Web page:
Home >> News >> Battery Knowledge

Lithium Battery Poisoning-Safety Management

Aug. 03, 2022

Lithium Battery Poisoning-Safety Management

Sony introduced the first lithium battery in 1991. Like all other new products that have swept the market, it had its pros and cons. As the commercial use of lithium batteries grew worldwide, many people wondered about the safety risks associated with them. For a long time, NiCd batteries were the only suitable option for wireless communications and handheld devices.


Once lithium-ion batteries entered the market, many people preferred to use them instead due to their various properties. Lithium is a very light metal with the highest electrochemical potential. Many attempts have been made to create rechargeable lithium batteries, but their instability has highlighted many safety concerns. Lithium batteries can rapidly increase in temperature and reach the melting point of the lithium metal itself, which can lead to violent explosions, which is why research has turned to making lithium-ion batteries, as they are a safer option, although, they must be monitored during charging and discharging. Their battery chemistry is so safe that they are now popular in the market because they have been around for a while.


Lithium-ion batteries are powerful. They have twice the energy of nickel-based and lead-acid batteries. They are different because they are very low maintenance. The batteries do not have a fixed scheduled cycle and the batteries can be kept safe for a long time without any regular recharging. It is very environmentally friendly, has no memory, and has a very low self-discharge rate.


Although it has a low energy density, many people want them to have a longer battery run time. That's how manufacturers ended up adding more active materials to the batteries, which eventually doubled the energy density since 1991. But all of this did have some consequences. As battery densities increased, manufacturing methods became more critical. A 2.4Ah battery cannot be spike tested without exploding. The right measures and precautions must be taken to ensure safe management.

The problem associated with these batteries is lithium battery poisoning?

The use of these lithium-ion batteries is increasing every day. Our laptops, cameras and cell phones use them to run smoothly. As a result of their use, many problems occasionally arise. These batteries are present in the billions of devices we use every day and can have super harmful effects. Most problems are directly related to overheating. Some metal particles may come into contact with other components of the battery, which can cause a serious short circuit. While many manufacturers work very hard to ensure that metal particles are not present during assembly, metal dust is much more difficult to eliminate due to its complexity and size.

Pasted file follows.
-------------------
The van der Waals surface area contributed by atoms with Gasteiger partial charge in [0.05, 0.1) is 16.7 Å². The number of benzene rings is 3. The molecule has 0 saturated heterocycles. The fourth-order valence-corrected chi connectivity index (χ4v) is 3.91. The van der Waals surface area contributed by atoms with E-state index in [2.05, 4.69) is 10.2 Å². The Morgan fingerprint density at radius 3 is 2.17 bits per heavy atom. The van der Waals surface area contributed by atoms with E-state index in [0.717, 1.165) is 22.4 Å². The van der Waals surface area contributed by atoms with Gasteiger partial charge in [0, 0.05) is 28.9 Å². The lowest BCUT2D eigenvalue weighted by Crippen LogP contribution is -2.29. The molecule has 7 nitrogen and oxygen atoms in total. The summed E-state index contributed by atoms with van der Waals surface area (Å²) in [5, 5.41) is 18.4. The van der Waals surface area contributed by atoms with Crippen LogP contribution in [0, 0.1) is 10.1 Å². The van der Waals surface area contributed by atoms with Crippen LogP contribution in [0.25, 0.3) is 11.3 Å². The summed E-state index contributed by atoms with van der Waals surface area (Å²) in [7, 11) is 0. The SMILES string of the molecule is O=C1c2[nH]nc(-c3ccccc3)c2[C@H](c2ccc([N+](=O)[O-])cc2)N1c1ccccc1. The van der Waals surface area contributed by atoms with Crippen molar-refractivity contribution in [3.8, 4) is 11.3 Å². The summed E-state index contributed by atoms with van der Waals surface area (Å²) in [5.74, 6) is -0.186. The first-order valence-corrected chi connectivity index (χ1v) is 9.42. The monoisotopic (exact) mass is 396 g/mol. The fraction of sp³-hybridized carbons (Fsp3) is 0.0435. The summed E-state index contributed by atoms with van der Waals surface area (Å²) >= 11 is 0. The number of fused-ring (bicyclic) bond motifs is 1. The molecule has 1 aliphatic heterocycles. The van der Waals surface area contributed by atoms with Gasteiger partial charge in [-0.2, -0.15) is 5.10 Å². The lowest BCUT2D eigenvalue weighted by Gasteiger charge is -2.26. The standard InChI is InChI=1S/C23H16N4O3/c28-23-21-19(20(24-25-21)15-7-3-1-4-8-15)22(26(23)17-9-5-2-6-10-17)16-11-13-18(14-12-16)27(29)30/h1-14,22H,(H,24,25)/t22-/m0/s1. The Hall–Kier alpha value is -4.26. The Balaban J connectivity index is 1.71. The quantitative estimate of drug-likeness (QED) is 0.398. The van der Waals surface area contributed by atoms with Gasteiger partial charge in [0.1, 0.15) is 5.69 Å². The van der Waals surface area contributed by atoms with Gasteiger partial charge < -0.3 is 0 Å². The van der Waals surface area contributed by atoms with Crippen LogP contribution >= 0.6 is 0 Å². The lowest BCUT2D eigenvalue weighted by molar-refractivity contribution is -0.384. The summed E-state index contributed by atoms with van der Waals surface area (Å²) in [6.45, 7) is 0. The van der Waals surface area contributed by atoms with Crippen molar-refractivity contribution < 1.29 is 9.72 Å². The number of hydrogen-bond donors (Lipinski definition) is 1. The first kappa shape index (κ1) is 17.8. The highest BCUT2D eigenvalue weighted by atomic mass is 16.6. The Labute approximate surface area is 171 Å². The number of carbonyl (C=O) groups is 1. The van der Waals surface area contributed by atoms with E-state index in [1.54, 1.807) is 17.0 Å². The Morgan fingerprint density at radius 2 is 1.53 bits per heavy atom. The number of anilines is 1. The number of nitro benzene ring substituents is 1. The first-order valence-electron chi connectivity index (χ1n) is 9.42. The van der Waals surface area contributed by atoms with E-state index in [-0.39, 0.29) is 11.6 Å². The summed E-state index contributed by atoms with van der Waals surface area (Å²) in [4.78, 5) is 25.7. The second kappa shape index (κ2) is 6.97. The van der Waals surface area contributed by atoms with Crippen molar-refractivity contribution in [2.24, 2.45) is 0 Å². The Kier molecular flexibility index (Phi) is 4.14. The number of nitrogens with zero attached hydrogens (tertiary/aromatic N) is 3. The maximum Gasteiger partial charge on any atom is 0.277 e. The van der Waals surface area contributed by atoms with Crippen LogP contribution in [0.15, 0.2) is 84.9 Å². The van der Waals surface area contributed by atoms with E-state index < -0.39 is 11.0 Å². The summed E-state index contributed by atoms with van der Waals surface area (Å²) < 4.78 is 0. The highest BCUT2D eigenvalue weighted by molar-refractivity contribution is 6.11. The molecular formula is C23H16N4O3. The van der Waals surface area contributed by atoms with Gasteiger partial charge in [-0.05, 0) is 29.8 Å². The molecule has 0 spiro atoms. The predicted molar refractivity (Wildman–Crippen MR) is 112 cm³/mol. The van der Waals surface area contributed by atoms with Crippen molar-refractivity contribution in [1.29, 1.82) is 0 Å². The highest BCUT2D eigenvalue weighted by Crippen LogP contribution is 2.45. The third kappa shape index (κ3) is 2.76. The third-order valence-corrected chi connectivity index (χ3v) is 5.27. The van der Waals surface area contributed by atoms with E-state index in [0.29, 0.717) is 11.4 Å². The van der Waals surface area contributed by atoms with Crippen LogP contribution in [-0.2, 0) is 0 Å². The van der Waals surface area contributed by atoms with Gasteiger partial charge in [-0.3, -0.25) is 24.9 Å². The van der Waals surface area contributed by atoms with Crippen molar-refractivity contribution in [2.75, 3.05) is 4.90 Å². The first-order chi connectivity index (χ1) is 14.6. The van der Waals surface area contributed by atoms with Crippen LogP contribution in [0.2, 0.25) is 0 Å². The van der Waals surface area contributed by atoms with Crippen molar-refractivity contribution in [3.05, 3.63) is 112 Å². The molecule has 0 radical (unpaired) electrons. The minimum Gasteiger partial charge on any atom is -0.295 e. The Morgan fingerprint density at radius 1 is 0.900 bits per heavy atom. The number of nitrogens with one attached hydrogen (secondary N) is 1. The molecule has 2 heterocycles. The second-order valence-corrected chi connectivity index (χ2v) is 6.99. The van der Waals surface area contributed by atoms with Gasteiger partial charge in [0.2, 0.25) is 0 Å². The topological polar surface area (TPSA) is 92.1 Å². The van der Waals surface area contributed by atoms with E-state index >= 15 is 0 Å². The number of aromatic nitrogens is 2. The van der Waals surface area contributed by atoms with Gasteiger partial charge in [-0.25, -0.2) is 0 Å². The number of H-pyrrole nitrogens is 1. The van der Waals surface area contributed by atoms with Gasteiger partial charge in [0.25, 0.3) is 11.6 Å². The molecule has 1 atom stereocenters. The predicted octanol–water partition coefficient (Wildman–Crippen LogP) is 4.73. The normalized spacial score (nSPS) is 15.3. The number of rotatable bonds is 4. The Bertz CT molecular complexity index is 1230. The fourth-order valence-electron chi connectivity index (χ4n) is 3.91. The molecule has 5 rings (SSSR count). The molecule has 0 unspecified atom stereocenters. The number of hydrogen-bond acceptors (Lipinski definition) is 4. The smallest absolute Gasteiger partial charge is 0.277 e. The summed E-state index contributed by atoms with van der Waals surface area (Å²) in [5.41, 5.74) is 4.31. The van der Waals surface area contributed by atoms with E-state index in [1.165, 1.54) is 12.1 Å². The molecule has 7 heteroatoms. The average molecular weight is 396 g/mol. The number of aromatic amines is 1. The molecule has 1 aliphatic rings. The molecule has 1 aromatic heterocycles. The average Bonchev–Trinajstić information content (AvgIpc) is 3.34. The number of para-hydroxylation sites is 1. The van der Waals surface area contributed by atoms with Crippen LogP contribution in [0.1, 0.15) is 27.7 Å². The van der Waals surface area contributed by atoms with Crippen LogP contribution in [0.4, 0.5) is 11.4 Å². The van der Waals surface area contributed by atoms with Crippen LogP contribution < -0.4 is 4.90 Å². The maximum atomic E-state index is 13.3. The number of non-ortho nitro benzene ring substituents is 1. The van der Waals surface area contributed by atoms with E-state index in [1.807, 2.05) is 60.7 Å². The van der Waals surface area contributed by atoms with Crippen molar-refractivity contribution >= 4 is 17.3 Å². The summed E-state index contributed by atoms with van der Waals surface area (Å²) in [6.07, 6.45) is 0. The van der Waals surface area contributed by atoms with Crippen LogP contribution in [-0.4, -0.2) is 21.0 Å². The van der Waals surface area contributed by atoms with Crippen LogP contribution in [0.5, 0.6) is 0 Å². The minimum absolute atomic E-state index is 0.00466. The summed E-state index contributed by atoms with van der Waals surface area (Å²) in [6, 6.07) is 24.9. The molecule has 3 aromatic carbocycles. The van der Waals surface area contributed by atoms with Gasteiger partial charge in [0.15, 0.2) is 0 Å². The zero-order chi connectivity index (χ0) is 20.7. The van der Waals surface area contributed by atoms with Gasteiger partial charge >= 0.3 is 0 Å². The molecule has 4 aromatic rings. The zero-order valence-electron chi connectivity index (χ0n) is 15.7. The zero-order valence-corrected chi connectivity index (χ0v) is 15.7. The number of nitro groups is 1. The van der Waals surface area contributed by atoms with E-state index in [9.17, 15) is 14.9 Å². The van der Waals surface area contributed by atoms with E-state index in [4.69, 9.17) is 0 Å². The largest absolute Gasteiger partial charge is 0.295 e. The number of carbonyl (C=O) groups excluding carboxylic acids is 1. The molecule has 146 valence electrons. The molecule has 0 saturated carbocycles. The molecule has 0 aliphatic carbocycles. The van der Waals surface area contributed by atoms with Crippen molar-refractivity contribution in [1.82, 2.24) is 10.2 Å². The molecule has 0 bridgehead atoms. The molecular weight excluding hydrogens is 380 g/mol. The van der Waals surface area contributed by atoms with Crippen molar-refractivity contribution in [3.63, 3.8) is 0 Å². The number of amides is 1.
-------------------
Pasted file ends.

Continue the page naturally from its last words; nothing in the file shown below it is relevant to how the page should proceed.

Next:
Contamination from certain particles during the manufacturing process can lead to internal short circuits. Since these cells tend to self-discharge, a slight short circuit can cause a slight elevation during self-discharge and also generate heat due to the very low energy used during discharge. However, in some cases, a very high current is generated between the positive and negative plates due to the large number of tiny metal particles in the cell. This current can cause a temperature rise that can lead to a huge short circuit and cause the battery to catch fire. These batteries for standard laptop computers never reach temperatures above 130 degrees. Above that temperature, they become so hot and unstable that it emits a huge flame. After a few seconds, the

Lithium Battery Poisoning-Safety Management

The cobalt chemistry in the batteries makes them toxic. They leak more than 50 gases, including the most dangerous, carbon monoxide. Cobalt poses a serious risk. If a lithium battery containing cobalt catches fire, the fire should not be extinguished with water, but left as it is. Many people are not aware of the dangers associated with overheating batteries. The emissions are very dangerous and have the potential to cause skin, nose and eye irritation. When a battery is fully charged and catches fire, a large amount of dangerous toxic gases are released because of the high concentration of these gases. This can be quite toxic to people and the environment. Since these batteries are used anywhere and in any environment, if these gases leak in a sealed and enclosed environment, they can cause serious injury.

What if a child accidentally swallows a lithium battery?


Every device in the home may have a lithium battery installed. A child can easily use a remote control, watch or toy with these batteries lying around the house and possibly swallow them. If this happens, you should rush to the emergency room. Swallowing a battery can lead to many dangers and death because it can cause serious health problems as well as airway or throat burns. These batteries should be removed within 2 hours of swallowing to avoid serious consequences. To avoid this, make sure that the batteries are not easily accessible to children. Tape down all compartments of the device and check that all devices have childproof locking tools. Do not let any children play with the batteries at will.


How do I store lithium batteries safely?


99% of our devices use lithium-ion batteries. When storing a lithium-ion battery, you must make sure it is not empty. Over time, many batteries will leak and cannot be recharged if they are not charged when stored. Storing them at 0 degrees (i.e. 32 degrees F) is sufficient, as a constant temperature is important to ensure safe battery storage. Refrigerators are 34-38 degrees Fahrenheit, which makes this much easier. Make sure not to store the battery in a humid environment, so place it in a Ziploc bag and store it in the refrigerator.